1. 70 years ago, Robert Schuman and Jean Monnet gave birth to what was to become the European Union. Their proposal, to unite the coal and steel industries of France and Germany, was radical. Their timing was right. Their method was clever. Their project was deliverable. And their mission was federal.
“In this way, there will be realised simply and speedily that fusion of interest which is indispensable to the establishment of a common economic system. It may be the leaven from which may grow a wider and deeper community between countries long opposed to one another by bloody divisions.
“By pooling basic production and by instituting a new High Authority, whose decisions will bind France, Germany and other member countries, this proposal will lead to the realisation of the first concrete foundation of a European federation indispensable to the preservation of peace.”
2. Schuman warned that “Europe will not be made all at once, or according to a single plan. It will be built through concrete achievements which first create a de facto solidarity”. As Monnet advised, only supranational governance would make a reality of the spirit of solidarity between the six member states and their citizens.
3. Over the years, Monnet’s method has evolved, new institutions have developed and many more states have joined the Union. But while the EU’s achievements must not be underestimated, it has struggled to maintain the pace of integration and live up to the ambitions of its founding fathers. Too many European politicians are lured back into nationalism, and some member states even question the rule of EU law. In these circumstances, it has proved impossible for the Union to realise its full potential.
4. Today, the coronavirus pandemic is leading to huge social and economic problems, aggravating financial instability, regional imbalances and political divisions, exposing the constitutional frailty of the Union. In the challenging international environment, European integration needs fresh impetus consistent with the spirit of the Schuman Declaration.
CONFERENCE ON THE FUTURE OF EUROPE
5. It is agreed in principle to convene a major Conference on the Future of Europe involving the representative institutions, consultative bodies, civil society organisations and citizens. We hope that this can be convened in September 2020. We urge that discussions are accelerated between the three institutions on the preparation and organisation of the Conference on the basis of the proposal made by the European Parliament. We call on the European Council speedily to define its position – but its failure to do so should not prevent the Conference from beginning its work.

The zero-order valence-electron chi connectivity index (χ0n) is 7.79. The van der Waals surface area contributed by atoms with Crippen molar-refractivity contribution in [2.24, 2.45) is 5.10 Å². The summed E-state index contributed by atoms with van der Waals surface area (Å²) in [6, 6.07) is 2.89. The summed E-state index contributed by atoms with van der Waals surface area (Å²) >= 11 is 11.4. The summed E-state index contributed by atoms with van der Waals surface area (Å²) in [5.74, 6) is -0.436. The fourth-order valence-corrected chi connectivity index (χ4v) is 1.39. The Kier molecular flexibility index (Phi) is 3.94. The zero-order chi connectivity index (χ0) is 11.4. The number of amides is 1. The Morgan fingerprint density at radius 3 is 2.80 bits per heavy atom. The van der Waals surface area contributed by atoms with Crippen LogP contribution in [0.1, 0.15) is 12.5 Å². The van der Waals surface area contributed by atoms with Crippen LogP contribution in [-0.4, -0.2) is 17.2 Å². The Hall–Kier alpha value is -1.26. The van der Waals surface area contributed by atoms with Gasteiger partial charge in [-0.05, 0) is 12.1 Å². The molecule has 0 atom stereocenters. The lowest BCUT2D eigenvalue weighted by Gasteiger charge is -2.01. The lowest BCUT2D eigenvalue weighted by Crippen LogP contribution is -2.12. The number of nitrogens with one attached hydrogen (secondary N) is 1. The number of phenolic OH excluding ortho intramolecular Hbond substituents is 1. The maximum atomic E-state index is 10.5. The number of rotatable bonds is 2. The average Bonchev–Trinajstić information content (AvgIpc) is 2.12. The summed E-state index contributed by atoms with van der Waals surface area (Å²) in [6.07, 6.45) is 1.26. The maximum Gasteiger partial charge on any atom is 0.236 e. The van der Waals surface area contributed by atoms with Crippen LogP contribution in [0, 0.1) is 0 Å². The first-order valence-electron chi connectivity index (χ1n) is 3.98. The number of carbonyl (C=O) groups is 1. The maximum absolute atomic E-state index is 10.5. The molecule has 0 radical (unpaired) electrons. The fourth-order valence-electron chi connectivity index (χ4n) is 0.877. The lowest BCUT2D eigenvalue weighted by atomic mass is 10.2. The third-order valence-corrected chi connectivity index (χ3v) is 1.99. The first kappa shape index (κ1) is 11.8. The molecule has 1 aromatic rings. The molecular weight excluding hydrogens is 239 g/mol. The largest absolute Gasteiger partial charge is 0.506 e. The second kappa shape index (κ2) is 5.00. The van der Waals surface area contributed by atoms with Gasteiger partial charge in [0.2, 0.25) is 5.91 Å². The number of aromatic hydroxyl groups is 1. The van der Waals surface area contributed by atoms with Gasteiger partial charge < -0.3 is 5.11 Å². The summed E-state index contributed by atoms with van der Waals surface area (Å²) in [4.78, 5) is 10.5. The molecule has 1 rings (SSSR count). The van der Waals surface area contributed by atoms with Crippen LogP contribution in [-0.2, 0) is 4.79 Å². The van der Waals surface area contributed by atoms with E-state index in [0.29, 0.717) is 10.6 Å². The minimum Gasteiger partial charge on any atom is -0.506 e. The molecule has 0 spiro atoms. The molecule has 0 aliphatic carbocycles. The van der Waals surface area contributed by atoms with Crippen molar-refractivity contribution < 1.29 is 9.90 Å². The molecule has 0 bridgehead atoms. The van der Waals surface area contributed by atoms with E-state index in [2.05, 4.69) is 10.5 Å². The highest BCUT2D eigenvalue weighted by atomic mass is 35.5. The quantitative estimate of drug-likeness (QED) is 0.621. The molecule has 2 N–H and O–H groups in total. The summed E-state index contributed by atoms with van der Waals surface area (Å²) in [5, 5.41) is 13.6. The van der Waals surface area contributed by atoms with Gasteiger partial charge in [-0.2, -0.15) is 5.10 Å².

6. The Spinelli Group recommends that the scope of the Conference is broad and that its mandate is reform. The overall purpose of the Conference is to equip the Union to deal better with contemporary and foreseeable future challenges, and to speak and act with one voice when necessary.
7. The Conference agenda must include both a critical assessment of the balance of competences between the EU and member states as well as a thorough reconsideration of the balance of powers between the institutions. Some of the reform proposals can be achieved within the existing compass of the Treaty of Lisbon; others will lead to treaty change.
THE BALANCE OF COMPETENCES
8. The Union needs to be competent to address effectively all those issues which now outstrip the capability of its member states to resolve alone. The federalist principle of subsidiarity needs to be applied fully across the spectrum of both internal and external policy. The goal should be to build a vibrant liberal democracy, a fair and resilient European society, and a sustainable economy.
9. The Union cannot afford to be permanently divided between net contributors and beneficiaries to the budget. This requires the federal element of the budget – ‘genuine own resources’ – to be progressively expanded as a proportion of the whole. The EU should use its greater fiscal capacity to invest in public goods of common value to all its citizens, including education, scientific research, new technology, cybersecurity and the European Green Deal.
10. The share-out of competences between the member states and the Union level of government should be reviewed especially in the fields of public health, energy supply, and asylum and immigration. Supervision of the European financial services industry should be strengthened at the federal level. The single market needs consolidation in the areas of services and taxation policy.
THE BALANCE OF POWERS
11. Enhancing the competence of the Union requires strengthening its governance. Executive authority needs to be concentrated on a streamlined Commission, made fully accountable to the bicameral legislature of Parliament and Council.
12. Reliance on unanimity in the Council must be replaced by greater use of majority voting, particularly in fiscal and social policies. Where necessary, there must be enhanced cooperation among a group of integration-minded member states. The European Parliament must gain the right of co-decision with the Council over the raising of revenue.
13. Reform is needed, in time for the 2024 elections, to ensure that a portion of MEPs is elected in a pan-EU constituency from transnational lists, contested by federal political parties.
14. The Conference on the Future of Europe is the chance to relaunch the process of European unification along the federal lines first envisaged in the Schuman Declaration. 21st century Europeans deserve to live in a well-governed, adequately resourced and united democratic polity. And the world needs a strong European Union that projects abroad the values and principles which it upholds at home.
15. The Spinelli Group stands ready to elaborate its proposals for a European federation as its contribution to the work of the Conference.
Brussels, 9 May 2020